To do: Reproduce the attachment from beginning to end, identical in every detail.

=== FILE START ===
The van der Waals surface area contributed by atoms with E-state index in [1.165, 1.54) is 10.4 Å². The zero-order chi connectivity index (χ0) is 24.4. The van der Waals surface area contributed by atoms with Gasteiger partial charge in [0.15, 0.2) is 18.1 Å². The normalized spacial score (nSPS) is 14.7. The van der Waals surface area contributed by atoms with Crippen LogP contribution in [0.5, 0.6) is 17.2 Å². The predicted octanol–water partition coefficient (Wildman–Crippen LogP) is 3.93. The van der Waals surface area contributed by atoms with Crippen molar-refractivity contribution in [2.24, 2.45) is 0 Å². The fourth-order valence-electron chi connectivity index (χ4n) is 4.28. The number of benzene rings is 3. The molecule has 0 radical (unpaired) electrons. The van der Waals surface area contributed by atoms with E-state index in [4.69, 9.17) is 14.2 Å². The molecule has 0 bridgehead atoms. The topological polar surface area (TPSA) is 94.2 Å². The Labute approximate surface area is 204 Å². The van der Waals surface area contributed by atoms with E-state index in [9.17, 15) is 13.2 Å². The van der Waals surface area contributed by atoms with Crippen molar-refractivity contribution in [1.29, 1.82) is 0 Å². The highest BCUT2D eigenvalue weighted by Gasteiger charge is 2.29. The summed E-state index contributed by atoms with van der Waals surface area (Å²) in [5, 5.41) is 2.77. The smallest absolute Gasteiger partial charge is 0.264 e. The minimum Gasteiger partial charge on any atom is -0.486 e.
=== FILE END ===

The van der Waals surface area contributed by atoms with E-state index in [1.165, 1.54) is 10.4 Å². The zero-order chi connectivity index (χ0) is 24.4. The van der Waals surface area contributed by atoms with Gasteiger partial charge in [0.15, 0.2) is 18.1 Å². The normalized spacial score (nSPS) is 14.7. The van der Waals surface area contributed by atoms with Crippen LogP contribution in [0.5, 0.6) is 17.2 Å². The predicted octanol–water partition coefficient (Wildman–Crippen LogP) is 3.93. The van der Waals surface area contributed by atoms with Crippen molar-refractivity contribution in [2.24, 2.45) is 0 Å². The fourth-order valence-electron chi connectivity index (χ4n) is 4.28. The number of benzene rings is 3. The molecule has 0 radical (unpaired) electrons. The van der Waals surface area contributed by atoms with E-state index in [4.69, 9.17) is 14.2 Å². The molecule has 0 bridgehead atoms. The topological polar surface area (TPSA) is 94.2 Å². The Labute approximate surface area is 204 Å². The van der Waals surface area contributed by atoms with E-state index in [9.17, 15) is 13.2 Å². The van der Waals surface area contributed by atoms with Crippen molar-refractivity contribution in [1.29, 1.82) is 0 Å². The highest BCUT2D eigenvalue weighted by Gasteiger charge is 2.29. The summed E-state index contributed by atoms with van der Waals surface area (Å²) in [5, 5.41) is 2.77. The smallest absolute Gasteiger partial charge is 0.264 e. The minimum Gasteiger partial charge on any atom is -0.486 e.